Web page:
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<eyebeam><blast> Multiple Choices

I ______________ Jordan Crandall's "territory" post of 17 February

1. looked at
2. struggled to decipher
3. recently re-read

and found it to be to be _______________

1. not terribly original and/or readable
2. quite insightful once I took out my shovel
3. interesting

and was able to ________________.

1. sort of figure out what he was getting at after deciphering the
2. uncover the meaning hidden beneath the excessive verbiage.
3. connect its themes to the recent slew of posts on individuality
versus consensus.

Jordan called for the net to become a "space for contestation" in which
the usual cliches of freedom and consensus give way to an "agonistic
dynamic" of  "vibrant conflicts of positions and interests." This
sounded very much like the claim that "Anytime a group of people
presents a united front, someone's perspective is being repressed,"
which Jon Ippolito
______________ in his "Emergence or Submergence" post (13 February).

1. discussed rather cogently
2. spelled out in p-l-a-i-n E-n-g-l-i-s-h (something that is sorely
lacking from a forum that aims to clarify an already cloudy issue)
3. was trying to get at

It struck me, however, that Jordan's message didn't deal with the
criticism of Jon's post from Brian Holmes (15 February), who wrote:
"Negotiated consensus is an inherent requirement of complex societies.
For instance, the notion that every individual perspective should have
its sovereign freedom of expression and action now forms part of a very
strong consensus, rather like the one that inspired George Bush when he
insisted at the Rio summit on the environment that the USA's mode of
industrial development is not negotiable. Today I think that the
powerful rhetoric of individualism...is often an extremely simplistic
method for [keeping the citizen-consumer] from engaging in the
extraordinarily challenging effort to construct a different consensus,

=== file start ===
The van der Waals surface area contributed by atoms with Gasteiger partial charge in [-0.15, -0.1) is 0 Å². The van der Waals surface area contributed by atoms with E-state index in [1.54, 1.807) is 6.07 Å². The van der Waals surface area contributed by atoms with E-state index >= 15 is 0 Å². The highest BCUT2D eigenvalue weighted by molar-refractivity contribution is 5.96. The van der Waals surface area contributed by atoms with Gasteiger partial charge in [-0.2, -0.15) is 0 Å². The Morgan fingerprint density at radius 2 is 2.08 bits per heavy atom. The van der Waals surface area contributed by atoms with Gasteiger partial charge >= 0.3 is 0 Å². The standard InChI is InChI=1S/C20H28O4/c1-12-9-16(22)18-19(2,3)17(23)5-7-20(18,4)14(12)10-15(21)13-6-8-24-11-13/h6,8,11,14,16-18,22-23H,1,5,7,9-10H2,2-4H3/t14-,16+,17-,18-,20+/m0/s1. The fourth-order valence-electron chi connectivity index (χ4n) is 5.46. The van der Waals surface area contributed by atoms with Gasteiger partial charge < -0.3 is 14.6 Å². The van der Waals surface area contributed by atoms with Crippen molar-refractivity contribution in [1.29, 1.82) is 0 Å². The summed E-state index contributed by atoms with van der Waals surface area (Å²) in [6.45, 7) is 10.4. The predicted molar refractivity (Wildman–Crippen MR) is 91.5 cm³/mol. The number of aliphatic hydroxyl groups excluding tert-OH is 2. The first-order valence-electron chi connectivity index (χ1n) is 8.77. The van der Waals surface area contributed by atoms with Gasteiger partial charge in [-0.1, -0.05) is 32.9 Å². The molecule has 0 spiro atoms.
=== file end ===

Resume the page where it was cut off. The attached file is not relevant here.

and to build bridges between the oppositional positions which do exist."

Brian's point ______________________.

1. is interesting; but I'm not sure I agree with him.
2. is obvious yet not very useful since it is an extreme example of the
most powerful (and definitely not the most intelligent) man in the world
speaking for the most powerful country in the world.  Not a position I
see 99.9999...% of the population in any time soon.
3. in condemning the American cult of the individual is valid, but I
draw the opposite conclusion. The problem with cardboard he-men like
Rambo, the Marlborough Man, and George Bush is that they're not
individual *enough*: their roles are but minor variations on a script
that movie producers, ad men, and political handlers presume to be some
kind of cultural consensus.
His critique of individualism ____________________.

1. is paradoxically odd in that it comes from an individual.
2. (if you don't see the irony in an individual attempting to make an
argument against individualism I'm not going to explain it to you)
3. , while well intentioned, betrays his inability to imagine a
structure in which conflicting perspectives collide and
ricochet--instead of flattening individual voices into a consensus that
is ultimately homogeneous, no matter how "different."

One way to deal with this problem is ______________________.

1. to puzzle out this dilemma by less solipsistic means.
2. to understand that negotiating the terms upon which to base a forum
for individual expression avoids the traps set by the extremes of
unbridled individualism or totalitarian consensus. 
3. to make sure everyone has an equal opportunity to speak, build a
level playing field for them to compete on, and invent a way of
visualizing their interaction that foregrounds conflict rather than
hiding it.

Brian asks "Could there be a meme for intersubjective exchange?
....Would that kind of meme qualify as art somewhere?" A good example of
this approach can be found at

1. www.three.org.
2. www.three.org.
3. www.three.org.

1. Best
2. Concisely yours
3. Ciao

Janet Cohen | Keith Frank | Jon Ippolito
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